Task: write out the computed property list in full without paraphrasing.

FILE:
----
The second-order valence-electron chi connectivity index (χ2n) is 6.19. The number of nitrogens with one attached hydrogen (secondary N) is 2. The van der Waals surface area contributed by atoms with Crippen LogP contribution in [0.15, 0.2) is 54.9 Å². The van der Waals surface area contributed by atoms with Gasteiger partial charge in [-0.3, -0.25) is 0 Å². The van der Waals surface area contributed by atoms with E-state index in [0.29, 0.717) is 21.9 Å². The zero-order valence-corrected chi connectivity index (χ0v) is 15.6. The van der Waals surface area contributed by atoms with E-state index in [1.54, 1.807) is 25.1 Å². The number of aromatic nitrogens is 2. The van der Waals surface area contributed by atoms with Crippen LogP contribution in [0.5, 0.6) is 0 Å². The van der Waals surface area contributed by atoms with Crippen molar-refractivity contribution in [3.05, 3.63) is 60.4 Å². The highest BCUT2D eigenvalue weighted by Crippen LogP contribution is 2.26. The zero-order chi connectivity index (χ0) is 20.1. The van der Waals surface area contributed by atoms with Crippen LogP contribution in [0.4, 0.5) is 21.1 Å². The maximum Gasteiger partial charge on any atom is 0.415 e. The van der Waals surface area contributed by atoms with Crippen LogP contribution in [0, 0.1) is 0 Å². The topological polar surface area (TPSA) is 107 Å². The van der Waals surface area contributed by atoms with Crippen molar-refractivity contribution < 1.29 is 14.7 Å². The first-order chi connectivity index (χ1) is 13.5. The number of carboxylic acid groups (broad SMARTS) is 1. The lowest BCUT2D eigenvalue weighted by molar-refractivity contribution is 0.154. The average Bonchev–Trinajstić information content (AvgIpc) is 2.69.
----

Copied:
The second-order valence-electron chi connectivity index (χ2n) is 6.19. The number of nitrogens with one attached hydrogen (secondary N) is 2. The van der Waals surface area contributed by atoms with Crippen LogP contribution in [0.15, 0.2) is 54.9 Å². The van der Waals surface area contributed by atoms with Gasteiger partial charge in [-0.3, -0.25) is 0 Å². The van der Waals surface area contributed by atoms with E-state index in [0.29, 0.717) is 21.9 Å². The zero-order valence-corrected chi connectivity index (χ0v) is 15.6. The van der Waals surface area contributed by atoms with E-state index in [1.54, 1.807) is 25.1 Å². The number of aromatic nitrogens is 2. The van der Waals surface area contributed by atoms with Crippen LogP contribution in [0.5, 0.6) is 0 Å². The van der Waals surface area contributed by atoms with Crippen molar-refractivity contribution in [3.05, 3.63) is 60.4 Å². The highest BCUT2D eigenvalue weighted by Crippen LogP contribution is 2.26. The zero-order chi connectivity index (χ0) is 20.1. The van der Waals surface area contributed by atoms with Crippen LogP contribution in [0.4, 0.5) is 21.1 Å². The maximum Gasteiger partial charge on any atom is 0.415 e. The van der Waals surface area contributed by atoms with Crippen LogP contribution in [0, 0.1) is 0 Å². The topological polar surface area (TPSA) is 107 Å². The van der Waals surface area contributed by atoms with Crippen molar-refractivity contribution < 1.29 is 14.7 Å². The first-order chi connectivity index (χ1) is 13.5. The number of carboxylic acid groups (broad SMARTS) is 1. The lowest BCUT2D eigenvalue weighted by molar-refractivity contribution is 0.154. The average Bonchev–Trinajstić information content (AvgIpc) is 2.69.